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Iron Deficiency Anemia

What is Iron-Deficiency Anemia?

According to the National Institute of Diabetes and Digestive and Kidney Diseases, “anemia is a condition where a person has a lower than a normal number of red blood cells or the amount of hemoglobin in the red blood cells drops below normal, which prevents the body’s cells from getting oxygen.1

Anemia can be confirmed by several blood tests, but it also has symptoms that you may notice impacting your daily life. Symptoms such as extreme fatigue, rapid heartbeat, paleness, brittle nails and hair loss, and generalized weakness. A CBC (complete blood count) will be drawn to confirm your iron levels.


For those of us living with a chronic condition, we may not be able to absorb the iron we intake and use it efficiently. When we deal with our chronic diseases and infections, the cells of the immune system release proteins called Cytokines, which help in assisting to heal the body as well as defend the body against infections.

As mentioned, those of us living with IBD can struggle with absorption by certain portions of the diseased intestine. Iron is absorbed in the small intestine, mainly the duodenum and the beginning of the jejunum. This may make dealing with deficiency a bit more challenging, as often the first plan of action in anemia is iron pills. Your doctor may prescribe them according to your weight or he/she may have a regimen in place (2 pills a day, etc). Some of the side effects of taking the oral iron supplement include nausea and vomiting, constipation, abdominal pain and noticeably dark stool.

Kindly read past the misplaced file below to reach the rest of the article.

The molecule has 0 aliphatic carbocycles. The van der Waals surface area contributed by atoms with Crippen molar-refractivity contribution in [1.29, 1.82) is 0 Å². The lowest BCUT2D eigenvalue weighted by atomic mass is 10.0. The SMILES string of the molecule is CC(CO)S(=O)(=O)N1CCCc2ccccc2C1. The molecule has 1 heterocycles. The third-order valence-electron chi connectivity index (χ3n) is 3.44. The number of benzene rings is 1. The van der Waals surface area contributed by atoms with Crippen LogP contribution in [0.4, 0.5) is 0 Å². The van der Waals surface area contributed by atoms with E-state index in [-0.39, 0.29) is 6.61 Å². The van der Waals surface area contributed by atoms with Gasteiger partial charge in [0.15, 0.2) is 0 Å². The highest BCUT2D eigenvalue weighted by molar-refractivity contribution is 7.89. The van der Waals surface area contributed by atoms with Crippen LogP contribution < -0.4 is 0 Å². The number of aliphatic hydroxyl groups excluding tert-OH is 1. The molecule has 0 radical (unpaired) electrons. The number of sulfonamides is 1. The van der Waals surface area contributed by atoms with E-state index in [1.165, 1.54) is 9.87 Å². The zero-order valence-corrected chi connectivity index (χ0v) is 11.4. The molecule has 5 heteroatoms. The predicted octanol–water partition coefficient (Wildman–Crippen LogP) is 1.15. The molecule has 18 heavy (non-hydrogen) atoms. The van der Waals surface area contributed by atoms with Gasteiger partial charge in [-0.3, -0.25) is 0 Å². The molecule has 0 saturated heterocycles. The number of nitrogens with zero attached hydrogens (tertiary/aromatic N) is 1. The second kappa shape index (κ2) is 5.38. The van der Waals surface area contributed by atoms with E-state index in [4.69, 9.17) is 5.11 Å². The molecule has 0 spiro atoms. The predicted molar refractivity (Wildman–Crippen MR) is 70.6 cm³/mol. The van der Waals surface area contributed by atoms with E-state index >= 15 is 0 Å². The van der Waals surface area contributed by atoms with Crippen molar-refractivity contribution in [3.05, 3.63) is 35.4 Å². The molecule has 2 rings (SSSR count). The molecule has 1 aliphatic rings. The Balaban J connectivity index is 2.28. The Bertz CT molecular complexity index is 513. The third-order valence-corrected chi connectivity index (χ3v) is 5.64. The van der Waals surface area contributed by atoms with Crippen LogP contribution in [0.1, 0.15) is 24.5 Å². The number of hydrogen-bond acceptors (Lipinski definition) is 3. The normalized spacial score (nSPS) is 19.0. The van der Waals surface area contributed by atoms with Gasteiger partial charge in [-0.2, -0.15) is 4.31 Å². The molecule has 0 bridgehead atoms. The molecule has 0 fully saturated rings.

Side Effects

Unfortunately, because of some of the side effects of oral iron, there are patients that who cannot tolerate the pills and intravenous iron may be a better fit for them. Intravenous iron comes in a few forms, that your doctor will discuss with you. Check with your insurance company, as often times, they will have restrictions on what form is covered.

This article represents the opinions, thoughts, and experiences of the author; none of this content has been paid for by any advertiser. The team does not recommend or endorse any products or treatments discussed herein. Learn more about how we maintain editorial integrity here.

  1. Anemia of Inflammation & Chronic Disease. (2013, September 01). Retrieved from


  • thedancingcrohnie moderator
    1 year ago

    I definitely struggled with Iron Deficiency Anemia since my diagnosis with CD. I couldn’t tolerate the iron pills as it caused me some intense abdominal cramping and constipation. As you mentioned, intravenous iron was what my doctor had me try. I must admit, for me personally, even intravenous iron was tough on my system. I always had abdominal cramping after treatment and even a couple days following. But as warriors, we must press on!

    Always dancing,
    Elizabeth (team member)

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